Let’s start off with a disclaimer: this blog is mine, opinions are my own. I work for EMC but these views and words are all mine. This isn’t the corporate line being towed.
Well in part because I really don’t know how to keep my mouth shut. Also because just perhaps I have a slightly different view being new to this perspective. So without further ado:
EMC is part of a “federation” of companies. I don’t think that is necessarily a surprise to anyone, most folks know EMC as a huge organization. But EMC is a majority owner of VMware, part owner of Pivotal, and full owner of RSA. These companies make up the Federated Solution. VCE also fits in to this equation though not as tightly as many might think. What’s “funny” for lack of a better word is that the ownership isn’t a selling point for integration. EMC gets Pivotal and VMware source code releases at the same time as other storage manufacturers. The firewall between companies is completely amazing.
When you think of a Federation you have to think of things that are loosely coupled but with the same core beliefs, I am not a Trekkie but I know that the Federation of Planets didn’t always see eye to eye. The same is true here, which isn’t at all a bad thing. The separation of power between the companies is what allows each to be stronger on it’s own and more innovative. The combination of these innovators is what provides IT organizations the best in breed of each of the federation members offerings. It’s also what enables each of the companies to disrupt each other while realizing the benefits of what the others have done. Whether it be EMC’s infrastructure and recovery solutions, VMware’s cloud software, or Pivotal’s application development and next generation elasticity.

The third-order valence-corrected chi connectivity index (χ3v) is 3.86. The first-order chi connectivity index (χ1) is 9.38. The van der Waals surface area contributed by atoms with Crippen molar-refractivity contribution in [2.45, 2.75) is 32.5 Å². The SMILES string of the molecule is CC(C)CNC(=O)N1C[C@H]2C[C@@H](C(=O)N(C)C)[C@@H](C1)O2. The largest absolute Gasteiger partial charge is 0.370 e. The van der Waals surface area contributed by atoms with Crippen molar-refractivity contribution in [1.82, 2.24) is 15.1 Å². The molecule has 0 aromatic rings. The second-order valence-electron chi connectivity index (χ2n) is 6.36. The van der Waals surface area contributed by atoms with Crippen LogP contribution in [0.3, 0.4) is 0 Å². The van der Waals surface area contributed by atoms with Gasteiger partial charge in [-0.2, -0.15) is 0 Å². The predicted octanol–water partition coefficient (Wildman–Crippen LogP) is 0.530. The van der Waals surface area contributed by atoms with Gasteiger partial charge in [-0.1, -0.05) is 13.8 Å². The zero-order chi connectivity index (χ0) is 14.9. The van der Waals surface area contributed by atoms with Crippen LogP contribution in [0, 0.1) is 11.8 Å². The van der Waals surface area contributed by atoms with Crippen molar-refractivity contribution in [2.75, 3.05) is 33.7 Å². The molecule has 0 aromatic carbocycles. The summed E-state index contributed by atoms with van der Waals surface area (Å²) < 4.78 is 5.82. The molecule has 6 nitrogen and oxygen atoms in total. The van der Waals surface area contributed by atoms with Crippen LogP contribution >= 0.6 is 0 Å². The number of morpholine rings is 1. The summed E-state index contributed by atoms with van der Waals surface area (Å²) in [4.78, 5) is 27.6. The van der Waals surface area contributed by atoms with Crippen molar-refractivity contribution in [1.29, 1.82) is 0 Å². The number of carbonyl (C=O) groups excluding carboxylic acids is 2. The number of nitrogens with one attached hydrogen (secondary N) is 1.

An insider view on this is pretty incredible, I used to describe my last company as a PT Boat quick to maneuver to the next target. I would normally go on to say big companies are more like the battleship they are powerful and with a head of steam fast in route but take time to turn. While I have seen some of that, I can tell you that there is a lot of fluidity to the way business can be done.
So why does this matter to you? It means that integrations will be available that may not be found elsewhere because each company is highly motivated to integrate with each other. It doesn’t mean that independent solutions with companies outside of the federation will be stopped or that those innovations are bad in some way. It also means that sales and engineering teams across the federation “should” be looking outside of just their own portfolios. VMware will remain hardware agnostic, EMC will remain software agnostic (with leanings towards the industry leader for marketshare) and Pivotal will do it’s thing in agile application development and PaaS.
More importantly for me it means that the integration points into VMware products that EMC has will continue to be industry leading because the EMC team works constantly to maintain that distinction. Meanwhile EMC will continue to expand integrations with Microsoft Hyper-V and invests in the OpenStack community. vSAN will provide opportunities to change the narrative with regard to software defined storage environments and coupled with EMC’s direction on commodity storage like ScaleIO and Software Defined Storage (SDS) controllers like ViPR.
VMware, EMC and Pivotal have invested heavily in open source solutions too, such as OpenStack and Cloud Foundry (which recently was spun into the Cloud Foundry Foundation). The future is cloud, software defined everything and XaaS, that is where the federation is headed and all three companies are looking on how to work closer together to integrate the best they can. It’s no where near where I and others would like it to be, but with time and success a better understanding and partnership will emerge.
This is really cool to me and something that I look forward to talking about more and more as we progress along this journey.